Thank you for such a wonderful kite flying resource. My grandkids and I just had so much fun flying some of the easy kites for kids that we found at the local store. Like you, that led me to do some further research. I did learn about Prism Kites and a few other fun kite facts but you have so much more. I'm sharing this on Facebook and saving the link for some fun activities for the grandkids and me. Thanks again.

anonymous on March 31, 2012:

Thanks for the info . Helped me with my project

desa999 lm on March 29, 2012:

Great coverage on a fascinating topic, thanks for sharing.

anonymous on January 31, 2012:

I love a good kite article, enjoyed this one, *blessed* it too!

dogface lm on August 04, 2011:

Oh wow, so much nice information. Thanks for sharing.

heehaw lm on April 25, 2011:

i always love flying and making kites

Indigo Janson from UK on March 30, 2011:

You make me want to go fly a kite down on the beach! It would be an interesting project to build my own.

CashInTheHand LM on January 11, 2011:

Lots of interesting information, great job!

TWOnline2 on December 15, 2010:

good lens.

jp1978 on November 02, 2010:

It's sad. I never learned how to make nor fly kites.

hlkljgk from Western Mass on September 02, 2010:

wonderful lens!

ninakargaard on March 22, 2009:

Really interesting lens. Loads of info for anyone interested in kiting, and some history on kiting too! Nice!

I have been powerkiting for about 10 years now, and really enjoy it. If you get a chance, have a look at my blog.

Ellen Brundige from California on February 25, 2009:

Wow. Amazingly informative and in-depth, it really is all about kites! I learned a few things! (And lensrolled) Thanks for stopping by my little kite page! 5*

anonymous on February 18, 2009:

helow it's nice ha...

Wendy Henderson from PA on October 27, 2008:

Very nice lens. I remember flying kites with my Dad as a little girl. ~Wendy

Freebirth on August 31, 2008:

Well, this is definitely a one-stop kite resource!

LucyVet on August 30, 2008:

I love flying kites! It's a cool thing to do with kids rather than computer games / TV etc

LucyVet on August 30, 2008:

I love flying kites! It's a cool thing to do with kids rather than computer games / TV etc

James20 on August 29, 2008:

Very nice!! A lot of information here.


The Homeopath on August 29, 2008:

What a cool lens! I LOVE flying kites with my kids, it's just so relaxing and exciting at the same time!

saraht43 on August 29, 2008:

I loved to fly kites as a kid. Will have to get one for my 9yr old daughter. We are going to a state park Mon. for Labor Day and she will love it. Thanks for the reminder.

Linda Hoxie (author) from Idaho on August 29, 2008:

I love this, thank you all for sharing your kite stories...such fun memories! :)

Shreela LM on August 29, 2008:

Wow, you're the queen of kite knowledge, thanks for sharing and teaching.

I bought myself a trick kite for my birthday one year, and me and the ex went to a slow beach to fly it. I flew it so good right away; it was such a fun day, UNTIL...

The ex couldn't control it as good, and almost crashed the huge thing into a foreign family walking down the beach!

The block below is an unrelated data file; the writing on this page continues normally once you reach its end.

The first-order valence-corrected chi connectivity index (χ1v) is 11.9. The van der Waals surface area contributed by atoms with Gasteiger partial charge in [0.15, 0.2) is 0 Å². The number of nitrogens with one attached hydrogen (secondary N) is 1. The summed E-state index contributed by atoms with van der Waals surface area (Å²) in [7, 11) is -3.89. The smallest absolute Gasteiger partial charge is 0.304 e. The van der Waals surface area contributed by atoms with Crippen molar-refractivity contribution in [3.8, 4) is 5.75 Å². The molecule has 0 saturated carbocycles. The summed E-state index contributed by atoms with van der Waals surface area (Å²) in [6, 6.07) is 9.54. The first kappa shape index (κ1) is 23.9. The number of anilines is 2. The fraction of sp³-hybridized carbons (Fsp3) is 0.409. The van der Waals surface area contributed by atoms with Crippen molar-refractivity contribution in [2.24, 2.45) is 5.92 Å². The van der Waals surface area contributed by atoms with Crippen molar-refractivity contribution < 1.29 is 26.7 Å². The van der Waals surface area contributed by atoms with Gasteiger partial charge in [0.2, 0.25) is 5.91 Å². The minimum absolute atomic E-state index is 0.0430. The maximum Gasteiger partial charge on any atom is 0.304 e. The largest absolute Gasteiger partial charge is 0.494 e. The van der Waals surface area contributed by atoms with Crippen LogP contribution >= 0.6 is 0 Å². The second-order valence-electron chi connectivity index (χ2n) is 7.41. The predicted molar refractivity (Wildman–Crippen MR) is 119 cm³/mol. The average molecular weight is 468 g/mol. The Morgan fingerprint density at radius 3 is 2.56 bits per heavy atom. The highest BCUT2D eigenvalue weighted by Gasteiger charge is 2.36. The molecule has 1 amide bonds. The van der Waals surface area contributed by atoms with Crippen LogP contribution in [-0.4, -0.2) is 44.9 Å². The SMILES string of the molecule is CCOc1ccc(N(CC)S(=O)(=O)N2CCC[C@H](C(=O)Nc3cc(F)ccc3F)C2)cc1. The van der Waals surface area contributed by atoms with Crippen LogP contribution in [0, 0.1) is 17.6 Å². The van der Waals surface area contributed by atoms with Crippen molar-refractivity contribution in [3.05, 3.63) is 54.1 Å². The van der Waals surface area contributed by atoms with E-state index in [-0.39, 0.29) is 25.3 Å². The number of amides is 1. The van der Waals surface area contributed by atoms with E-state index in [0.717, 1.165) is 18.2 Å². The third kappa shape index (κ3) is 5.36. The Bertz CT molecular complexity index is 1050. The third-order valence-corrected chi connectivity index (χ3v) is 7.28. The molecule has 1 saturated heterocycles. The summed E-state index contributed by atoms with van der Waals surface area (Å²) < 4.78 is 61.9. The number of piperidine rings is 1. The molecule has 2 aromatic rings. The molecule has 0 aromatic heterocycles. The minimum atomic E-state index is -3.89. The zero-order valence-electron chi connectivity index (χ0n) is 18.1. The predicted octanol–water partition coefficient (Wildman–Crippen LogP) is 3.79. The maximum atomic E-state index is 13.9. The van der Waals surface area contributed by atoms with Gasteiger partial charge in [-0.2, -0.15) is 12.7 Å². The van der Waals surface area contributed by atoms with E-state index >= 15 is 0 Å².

I ran yelling and waving my arms trying to warn them to watch out, but they didn't speak English, and I was almost twice as big at them too. I was also yelling at the ex: let it go, LET IT GO!

It got real close to them once -- so close the dad could hear it, and grabbed his family and ran inwards to avoid the missile-like kite.

The ex finally let it go, the little foreign family was safe, and I swam out to retrieve my kite. I packed it up right then and there, and I flew it alone from then on.

Those bigger trick kites can be dangerous in dull-witted men's hands! But they're excellent fun while alone, or with a smart man LOL

Kaela on August 29, 2008:

Wow! Who knew there was so much information about kites? Great lens!

Kite Flying Memory: Flying kites with my sister in Cape Cod - and TRYING to fly kites in our backyard.. yeah that time it didn't really work out :)

sbucciarel on August 29, 2008:

Incredible lense. I used to love flying kites when I was a kid. Should do it again. Nice to see you participating in the Squid Storm at

Roxy Calamari on August 29, 2008:

Well done. I'll come back and read this some again.

Sniff It Out on August 29, 2008:

Great lens, some fantastic kites on the Washington kite festival video!

Paula Atwell from Cleveland, OH on August 28, 2008:

Used to fly kites with my family on the beach on trips.

Linda Hoxie (author) from Idaho on August 28, 2008:

a willow, I think that they could, we used to make them out of newpaper! :-)

Mihaela Vrban from Croatia on August 28, 2008:

Hmmmmmm---- Kites can be made of paper bags as well, am I right? I should lensroll this to my 'How to reuse paper bags' lens! :)

Linda Hoxie (author) from Idaho on July 22, 2008:

NightSquid, That is great, I love watching people fly them, especially the trick kites! Good luck on building one! Linda

RedSportNiac, thank you..and me too :-) Linda

RedSportNiac on July 10, 2008:

Your lens looks great. Nice job. Keep it up and all the best. By the way I love kite myself.

NightSquid LM on July 09, 2008:

Hi Linda,

Great lens, I am an amateur Trick Kite fly-er myself. I never have thought about making my own kite but now I may have to reconsider.

I lensrolled this to my Oregon Coast Weekend Trip lens. Cheers

Linda Hoxie (author) from Idaho on June 17, 2008:

When I was young we used to make kites out of light sticks, and newspaper (believe it or not) they actually would fly with a good wind. The tails we made of old sheets. :-)